Kelsey Nassetta, a senior at Waterford High School, works with Betsy Perkins filling out an online college application. Kelsey and her parents are working with Perkins & Murphy College Admissions Consultancy.
Tim Murphy talks with Kim and Lou Nassetta while their daughter, Kelsey, works with Betsy Perkins to complete online college applications.
The Bumpy Road To College Admissions
Consultants can help make the ride smoother
By Richard Norman, Day Staff Writer
Published on 12/25/2005
It is startling to think that a lot of people make an investment of fifty or a hundred thousand dollars or more while seeking little or no expert advice on that investment.
Who are these careless investors? They are moms and dads, sending their sons and daughters off to college.
There is a potential for problems when mom and dad and youngster try to manage the college admissions process on their own. When the student is still in high school, the family may not design the curriculum that will best prepare the young person when she applies to colleges. When she begins applying, they may not do the paperwork correctly. They may overlook financial aid that is available to her. They may choose a college that is not well suited to her goals. They may experience the stress of taking on themselves a complicated task with which they are unfamiliar. They may come away with a sour feeling about the whole episode, sending daughter off to school wondering if the college she has chosen is the right place for her.
Kelsey Nassetta, a senior at Waterford High School, will head for college in the fall. With her parents, Kim and Lou, she has embarked on her search for the right college under the supervision of Perkins & Murphy, a college-admissions consulting firm in Waterford.
“We wanted some assistance in becoming knowledgeable about programs and colleges out there,” explains Lou.
“It's a lot different than when we did this,” adds Kim. “When I applied to college, I did it myself. I even went to the bank by myself and signed the financial-aid application. Now for Kelsey, we want to know a lot more about it.”
Tim Murphy, one of the consulting partners, recalls when he was heading for college.
“The thought of sitting down at the kitchen table with my parents for a couple of hours and trying to figure all that stuff out, it was awful,” he says.
What sort of experience are the Nassettas having with Betsy Perkins and Tim Murphy?
“We always walk out of here with smiles on our faces,” says Kim. “It's a positive experience. We know we're going to be confident when it's over that Kelsey has made a good decision.”
Of course, the most important person in this equation is Kelsey. How does she feel?
“It's been excellent,” she says. “I started out wondering, how am I going to do all these applications and all this research? But Tim and Betsy have helped me get into it in depth. In the applications, they help me to stand out as a person. My friends are all stressed out, but Tim and Betsy have made me ecstatic for college.”
The whole group has met today at Perkins' and Murphy's Waterford home. Kelsey's mom recalls the beginning of the search for a college.
“Kelsey wanted to go to the Tampa area, but I didn't want her that far away,” says Kim. “It's a very different culture than New England.”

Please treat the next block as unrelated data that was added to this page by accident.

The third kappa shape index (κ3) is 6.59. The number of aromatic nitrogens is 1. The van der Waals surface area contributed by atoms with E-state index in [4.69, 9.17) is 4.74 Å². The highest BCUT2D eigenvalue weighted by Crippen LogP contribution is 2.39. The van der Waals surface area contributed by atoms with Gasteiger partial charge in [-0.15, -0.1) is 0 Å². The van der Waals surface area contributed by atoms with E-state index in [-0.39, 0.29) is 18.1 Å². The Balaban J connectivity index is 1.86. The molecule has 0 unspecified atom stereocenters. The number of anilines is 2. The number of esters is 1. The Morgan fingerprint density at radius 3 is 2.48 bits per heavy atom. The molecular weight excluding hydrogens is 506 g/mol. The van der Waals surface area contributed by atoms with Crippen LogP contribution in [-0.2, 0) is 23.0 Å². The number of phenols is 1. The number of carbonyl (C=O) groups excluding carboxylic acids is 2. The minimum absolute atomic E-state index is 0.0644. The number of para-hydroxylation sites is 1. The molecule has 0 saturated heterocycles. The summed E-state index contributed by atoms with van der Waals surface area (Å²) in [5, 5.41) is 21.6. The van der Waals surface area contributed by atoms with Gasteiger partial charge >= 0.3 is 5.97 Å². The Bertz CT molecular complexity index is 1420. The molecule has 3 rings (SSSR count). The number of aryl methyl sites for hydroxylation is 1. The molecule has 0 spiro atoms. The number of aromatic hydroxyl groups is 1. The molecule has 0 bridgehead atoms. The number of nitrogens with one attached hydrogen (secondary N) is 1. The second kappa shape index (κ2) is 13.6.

The family looked at several colleges on the Internet. Ultimately, Kelsey went to visit the campus of Sacred Heart University in Fairfield and decided this was the place for her. Now Perkins and Murphy are helping her and her parents navigate the treacherous waters of college admissions.
Perkins, with a background as a school counselor, and Murphy, with experience as an administrator and consultant, have worked with more than 1,000 students in the area of college admissions. Their consulting packages are all-inclusive; they manage every phase of application, financial aid, interviewing, visits to colleges and preparation in such areas as understanding what dorm life will be like and what sort of curriculum they will have when they begin college. They reduce the stress of the family in undergoing this process, and they devise a strategy that will help the student present herself in the most favorable light when she applies for admission.
“It's important that a student make a good case for himself or herself,” says Perkins. “College admission is more competitive than it has ever been before. More students than ever are attending college.”
“It usually takes us from 35 to 40 hours of work with a student,” says Murphy. “High school counselors do a great job, but they simply don't have enough time to do this for every student.”
An important tool used by Perkins and Murphy is a questionnaire filled out by both parents and students, independently. The questionnaire is designed to help them get down on paper their expectations, their goals for the student and their concerns. The student and the parents sometimes begin the process far apart; Perkins and Murphy can help them come to agreement on the right course for the student.
Perkins & Murphy's consulting packages start at $300 and range upward. Consultation by the hour may be available as well. Parents who have used the firm's services agree with Kim: “This investment is part of the whole process,” she says.
The Nassettas and the two consultants emphasize that you can hardly put a price on avoiding the contentious work that parents and student have to do if they undertake the college-admission process on their own.
“A lot of people aren't speaking to their kids right now,” says Murphy. “But we love doing this.”
Reproduced with permission of The Day Publishing Co.